Do you remember when you first got on Facebook? Chances are, you were on Facebook All. The. Time.
It’s amazing– there’s everyone you know, and a few people you dimly remember. You can be funnier than you ever could be in the spur of the moment. You get to interact with people and get little “ahs!” every time someone notices you. The whole system is designed to keep you in place as much as possible so Facebook can rake in the ad bucks.
Are you still on Facebook all the time? Probably less than you were.
As adults I have a theory that many of us are still in the honeymoon phase with our gadgets. We take them to bed. We caress their screens in the dark while our partners sleep. We do this because we still can’t believe just how awesome our toys are. Even after thirty-plus years, at a fundamental level, it’s magic.
We remember when computers were big bulky things.
When you had to write letters.
When reading news meant holding a paper that had newsworthy items printed on it in a non-refreshing analog display.
When games beeped and booped.
Siri, make me a sandwich
They have never lived in a world where you had to wait until a certain time of the day to watch their favorite show. They can FaceTime their grandparents 600 miles away whenever they feel like it (which is almost never- sorry Mom). They play immersive games online with their friends while Skyping. All of the knowledge of the world is a few keystrokes away.
And they can never imagine a world any other way.
Magic? No, it’s reality.
How many of us play with an electric light switch for hours at a time? Yet how wondrous would it seem to someone from even a few decades ago?
Or North Korea?
Our kids choose electronic entertainment because it’s the best form of entertainment the human race has ever invented. Like all children, their choices are influenced by the needs of their stage of development.
Young children are first defined by “I do it!”. They’ve just realized there is an “I”, now they want to find out everything that “I” can do. It doesn’t matter to them if it’s the potty or Angry Birds, they want to know if “I” can do it.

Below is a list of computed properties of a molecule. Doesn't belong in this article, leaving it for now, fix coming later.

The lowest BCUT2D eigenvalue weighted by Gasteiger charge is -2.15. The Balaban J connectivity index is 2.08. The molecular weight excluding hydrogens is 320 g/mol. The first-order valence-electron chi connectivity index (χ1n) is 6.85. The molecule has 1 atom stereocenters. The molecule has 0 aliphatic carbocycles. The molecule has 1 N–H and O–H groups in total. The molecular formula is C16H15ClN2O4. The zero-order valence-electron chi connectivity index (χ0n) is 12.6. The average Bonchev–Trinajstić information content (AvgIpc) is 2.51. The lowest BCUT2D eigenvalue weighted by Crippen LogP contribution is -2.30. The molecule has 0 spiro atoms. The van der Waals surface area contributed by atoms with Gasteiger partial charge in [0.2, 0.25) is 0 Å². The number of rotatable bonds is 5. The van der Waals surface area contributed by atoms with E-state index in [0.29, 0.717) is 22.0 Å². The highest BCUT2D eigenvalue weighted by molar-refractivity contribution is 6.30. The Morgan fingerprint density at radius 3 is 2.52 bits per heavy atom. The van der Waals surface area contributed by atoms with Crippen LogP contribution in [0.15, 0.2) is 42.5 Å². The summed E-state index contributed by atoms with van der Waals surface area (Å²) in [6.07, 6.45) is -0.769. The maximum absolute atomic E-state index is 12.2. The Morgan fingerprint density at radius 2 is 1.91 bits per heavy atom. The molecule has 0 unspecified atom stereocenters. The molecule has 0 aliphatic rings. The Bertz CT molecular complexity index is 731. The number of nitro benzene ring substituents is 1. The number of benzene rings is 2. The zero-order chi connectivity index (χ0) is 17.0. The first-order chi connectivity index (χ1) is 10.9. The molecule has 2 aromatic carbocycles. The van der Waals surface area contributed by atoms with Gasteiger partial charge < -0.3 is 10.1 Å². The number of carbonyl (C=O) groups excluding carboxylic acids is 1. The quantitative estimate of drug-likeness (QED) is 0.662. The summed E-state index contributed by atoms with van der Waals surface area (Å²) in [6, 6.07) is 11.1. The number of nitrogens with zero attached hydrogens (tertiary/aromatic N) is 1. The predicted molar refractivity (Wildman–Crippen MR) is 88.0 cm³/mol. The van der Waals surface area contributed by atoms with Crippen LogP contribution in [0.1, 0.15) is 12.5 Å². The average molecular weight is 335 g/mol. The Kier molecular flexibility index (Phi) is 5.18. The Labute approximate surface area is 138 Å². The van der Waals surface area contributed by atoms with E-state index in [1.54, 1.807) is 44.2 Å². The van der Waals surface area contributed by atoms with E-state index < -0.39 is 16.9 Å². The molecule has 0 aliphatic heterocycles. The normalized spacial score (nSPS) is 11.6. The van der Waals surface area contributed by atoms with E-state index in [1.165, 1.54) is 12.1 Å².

As they get older “I” becomes “we”. Our children seek out friends, becoming more and more reliant on others to provide a lens through which they can view themselves. They start to look at the world and form opinions, sometimes radically different from their parents, and seek out self-expression.
We know this, because we did it.
To a child today, these so called “digital natives”, the world is seamless. There is no offline and online to them, because it’s all online. There’s just “here” and “there”.
Hang up? What does that even mean?
I live in a good neighborhood, on a good street, where we know every single person and there are plenty of other kids around that are the same ages as my kids. We can bike, we can scooter, we can play in the sandbox. And we do. Sometimes, an entire hour will pass and I’m not precisely certain where my children are. They’re walking the dog, somewhere. Or maybe in a neighbor’s backyard and I can’t hear them. This is amazing and awesome.
Maybe I live in an apartment. Maybe I work all day and it’s safer for my kids to be inside. Maybe I’m terrified of letting go and believe that if my child gets out of my sight for more than a minute the sexual predators will swoop in from out of the shadows and take my baby away to some horrible place that exists only in my mind. It hurts and it’s scary and I have to protect protect protect.
That’s not enough.
If I want my children to chose differently, to chose better than I have, I need to show them the way. I need to buy that bike I’ve procrastinated on buying so I can show them how to get to the library. I need to not Facebook every precious moment I spend with them.
I must show them the value of the “here”.
That’s real magic.